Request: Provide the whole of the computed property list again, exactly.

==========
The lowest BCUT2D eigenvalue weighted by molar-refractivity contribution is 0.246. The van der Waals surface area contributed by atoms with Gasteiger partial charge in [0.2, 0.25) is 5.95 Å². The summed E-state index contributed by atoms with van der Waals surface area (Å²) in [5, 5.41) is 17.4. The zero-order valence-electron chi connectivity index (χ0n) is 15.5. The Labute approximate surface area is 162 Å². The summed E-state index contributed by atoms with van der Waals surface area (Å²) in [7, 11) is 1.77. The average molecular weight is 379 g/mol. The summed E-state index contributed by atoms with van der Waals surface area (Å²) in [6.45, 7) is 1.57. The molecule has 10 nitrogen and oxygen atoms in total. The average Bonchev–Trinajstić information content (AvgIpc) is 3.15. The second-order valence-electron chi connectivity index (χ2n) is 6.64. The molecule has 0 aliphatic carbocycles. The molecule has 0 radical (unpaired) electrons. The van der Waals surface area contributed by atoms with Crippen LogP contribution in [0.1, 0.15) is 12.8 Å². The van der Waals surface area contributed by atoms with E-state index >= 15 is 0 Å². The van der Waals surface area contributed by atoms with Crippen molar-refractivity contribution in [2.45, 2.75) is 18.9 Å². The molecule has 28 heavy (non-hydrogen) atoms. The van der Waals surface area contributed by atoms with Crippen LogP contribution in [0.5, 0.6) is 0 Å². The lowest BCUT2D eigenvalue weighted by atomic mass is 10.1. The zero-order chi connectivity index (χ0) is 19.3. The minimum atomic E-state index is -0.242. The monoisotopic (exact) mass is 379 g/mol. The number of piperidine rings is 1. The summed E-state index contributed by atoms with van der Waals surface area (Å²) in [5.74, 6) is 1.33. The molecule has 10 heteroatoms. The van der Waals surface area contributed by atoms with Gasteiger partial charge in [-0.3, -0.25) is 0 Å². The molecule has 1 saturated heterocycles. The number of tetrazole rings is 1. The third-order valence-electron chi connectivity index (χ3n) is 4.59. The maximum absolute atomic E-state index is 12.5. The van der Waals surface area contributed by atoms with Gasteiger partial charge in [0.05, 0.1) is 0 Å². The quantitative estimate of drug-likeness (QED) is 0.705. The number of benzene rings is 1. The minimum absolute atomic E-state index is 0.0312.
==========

The lowest BCUT2D eigenvalue weighted by molar-refractivity contribution is 0.246. The van der Waals surface area contributed by atoms with Gasteiger partial charge in [0.2, 0.25) is 5.95 Å². The summed E-state index contributed by atoms with van der Waals surface area (Å²) in [5, 5.41) is 17.4. The zero-order valence-electron chi connectivity index (χ0n) is 15.5. The Labute approximate surface area is 162 Å². The summed E-state index contributed by atoms with van der Waals surface area (Å²) in [7, 11) is 1.77. The average molecular weight is 379 g/mol. The summed E-state index contributed by atoms with van der Waals surface area (Å²) in [6.45, 7) is 1.57. The molecule has 10 nitrogen and oxygen atoms in total. The average Bonchev–Trinajstić information content (AvgIpc) is 3.15. The second-order valence-electron chi connectivity index (χ2n) is 6.64. The molecule has 0 aliphatic carbocycles. The molecule has 0 radical (unpaired) electrons. The van der Waals surface area contributed by atoms with Crippen LogP contribution in [0.1, 0.15) is 12.8 Å². The van der Waals surface area contributed by atoms with E-state index >= 15 is 0 Å². The van der Waals surface area contributed by atoms with Crippen molar-refractivity contribution in [2.45, 2.75) is 18.9 Å². The molecule has 28 heavy (non-hydrogen) atoms. The van der Waals surface area contributed by atoms with Crippen LogP contribution in [0.5, 0.6) is 0 Å². The lowest BCUT2D eigenvalue weighted by atomic mass is 10.1. The zero-order chi connectivity index (χ0) is 19.3. The minimum atomic E-state index is -0.242. The monoisotopic (exact) mass is 379 g/mol. The number of piperidine rings is 1. The summed E-state index contributed by atoms with van der Waals surface area (Å²) in [5.74, 6) is 1.33. The molecule has 10 heteroatoms. The van der Waals surface area contributed by atoms with Gasteiger partial charge in [-0.3, -0.25) is 0 Å². The molecule has 1 saturated heterocycles. The number of tetrazole rings is 1. The third-order valence-electron chi connectivity index (χ3n) is 4.59. The maximum absolute atomic E-state index is 12.5. The van der Waals surface area contributed by atoms with Gasteiger partial charge in [0.05, 0.1) is 0 Å². The quantitative estimate of drug-likeness (QED) is 0.705. The number of benzene rings is 1. The minimum absolute atomic E-state index is 0.0312.